From the Editor
IEEE Software, Vol. 16, No. 2, March/April 1999
Software Engineering Principles
practitioners think of software engineering knowledge almost exclusively as
knowledge of specific technologies: Java, Perl, html, C++, Linux, Windows
NT, and so on. Knowledge of specific technology details is necessary to
perform computer programming. If someone assigns you to write a program in
C++, you have to know something about C++ to get your program to work.
You often hear people say that software development
knowledge has a 3 year half-life: half of what you need to know today will
be obsolete within 3 years. In the domain of technology-related knowledge,
that’s probably about right. But there is another kind of software
development knowledge—a kind that I think of as "software engineering
principles"—that does not have a three year half-life. These software
engineering principles are likely to serve a professional programmer
throughout his or her career.
Essence and Accident
In 1987, Fred Brooks published an influential paper, "No
Silver Bullets—Essence and Accident in Software Engineering" (Computer,
April 1987). The main contention of Brooks’ paper was that no single tool or
methodology—no "silver bullet"— portended a 10-to-1 improvement in
productivity over the next decade. The reasoning behind that claim is highly
relevant to the distinction between technology knowledge and software
In using the words "essence" and "accident," Brooks drew on
an ancient philosophical tradition of distinguishing between "essential" and
"accidental" properties. Essential properties are those properties that a
thing must have to be that thing: A car must have an engine, wheels, and a
transmission in order to be a car. These are essential properties. A car
might or might not have a V8 or a V6, studded snow tires or racing slicks,
an automatic or a manual transmission. These are "accidental" properties,
the properties that arise by happenstance and do not affect the basic
car-ness of the car.
According to Brooks, the most difficult work of software
development is not representing the concepts faithfully in a specific
computer programming language (coding) or checking the fidelity of that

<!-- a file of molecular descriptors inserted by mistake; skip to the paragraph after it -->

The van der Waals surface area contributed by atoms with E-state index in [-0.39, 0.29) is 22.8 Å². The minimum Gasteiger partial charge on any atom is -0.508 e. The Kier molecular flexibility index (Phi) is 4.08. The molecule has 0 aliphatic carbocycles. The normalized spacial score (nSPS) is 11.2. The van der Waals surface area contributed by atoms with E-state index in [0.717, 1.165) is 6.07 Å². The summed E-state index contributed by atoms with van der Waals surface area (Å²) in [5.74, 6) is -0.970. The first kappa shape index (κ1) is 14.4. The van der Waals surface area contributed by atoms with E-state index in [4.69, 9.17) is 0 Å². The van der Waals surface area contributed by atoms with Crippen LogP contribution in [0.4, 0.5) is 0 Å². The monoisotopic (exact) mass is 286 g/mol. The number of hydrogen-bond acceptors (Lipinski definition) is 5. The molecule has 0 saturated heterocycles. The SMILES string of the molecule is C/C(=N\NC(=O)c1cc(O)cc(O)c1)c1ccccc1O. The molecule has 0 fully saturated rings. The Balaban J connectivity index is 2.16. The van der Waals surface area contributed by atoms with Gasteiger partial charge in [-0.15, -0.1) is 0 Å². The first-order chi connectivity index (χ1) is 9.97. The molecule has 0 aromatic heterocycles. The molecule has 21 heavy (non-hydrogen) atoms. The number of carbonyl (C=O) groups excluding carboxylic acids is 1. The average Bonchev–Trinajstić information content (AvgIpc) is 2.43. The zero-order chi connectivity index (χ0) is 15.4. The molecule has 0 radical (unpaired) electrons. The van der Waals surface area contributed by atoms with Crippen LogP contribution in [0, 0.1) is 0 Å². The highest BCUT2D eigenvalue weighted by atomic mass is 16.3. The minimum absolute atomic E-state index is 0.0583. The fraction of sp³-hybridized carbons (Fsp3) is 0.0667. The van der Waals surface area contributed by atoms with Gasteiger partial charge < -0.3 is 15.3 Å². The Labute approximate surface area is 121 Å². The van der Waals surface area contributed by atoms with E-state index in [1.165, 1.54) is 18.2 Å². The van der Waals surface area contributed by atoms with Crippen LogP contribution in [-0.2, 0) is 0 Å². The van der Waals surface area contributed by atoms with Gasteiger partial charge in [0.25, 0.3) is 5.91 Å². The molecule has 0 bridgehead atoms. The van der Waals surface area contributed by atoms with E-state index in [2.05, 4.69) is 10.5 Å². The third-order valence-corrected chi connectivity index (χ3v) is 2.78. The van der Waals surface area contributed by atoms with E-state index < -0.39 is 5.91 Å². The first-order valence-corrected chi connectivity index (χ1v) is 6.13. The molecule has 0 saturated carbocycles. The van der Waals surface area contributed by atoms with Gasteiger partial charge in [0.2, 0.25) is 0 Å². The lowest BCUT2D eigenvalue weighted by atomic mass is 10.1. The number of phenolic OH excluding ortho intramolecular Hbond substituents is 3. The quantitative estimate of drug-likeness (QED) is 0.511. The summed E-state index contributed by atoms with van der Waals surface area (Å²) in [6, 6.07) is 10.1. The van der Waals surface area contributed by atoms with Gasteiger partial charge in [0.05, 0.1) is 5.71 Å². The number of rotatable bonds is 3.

representation (testing)—that is the accidental part of software
Brooks argued that the essence of software engineering
consists of working out the specification, design, and verification of a
highly precise and richly detailed set of interlocking concepts. What makes
software development difficult is its essential complexity, conformity,
changeability, and invisibility. Computer programs are complex by their
nature. Even if you could invent a programming language that operated at the
level of the problem domain, programming would still be a complicated
activity because you would still need to define relationships between
real-world entities precisely, identify exception cases, anticipate all
possible state transitions, and so on. Strip away the accidental work
involved in representing these factors in some specific programming language
within some specific operating system, and you still have the essential
difficulty of developing and debugging the underlying real-world concepts.
Adding to its inherent complexity, additional complexity
arises from the fact that software cannot be created in isolation, but must
conform to real-world constraints—pre-existing hardware, third party
components, government regulations, legacy data formats, and so on. The
software designer often faces inflexible, external factors that limit the
extent to which complexity can be reduced.
Another source of complexity is software’s changeability.
The more successful a program is, the more uses people will find for it, and
the more it will be adapted beyond the domain for which it was originally
A final source of software complexity arises from
software’s inherent invisibility. Software doesn’t exist in a way
that can be represented using geometric models. Attempts to represent even
simple, static logic flow geometrically quickly become absurdly complicated,
as anyone who has ever tried to draw a full flow chart for even a relatively
simple program will attest. Adding to the problem, software doesn’t exist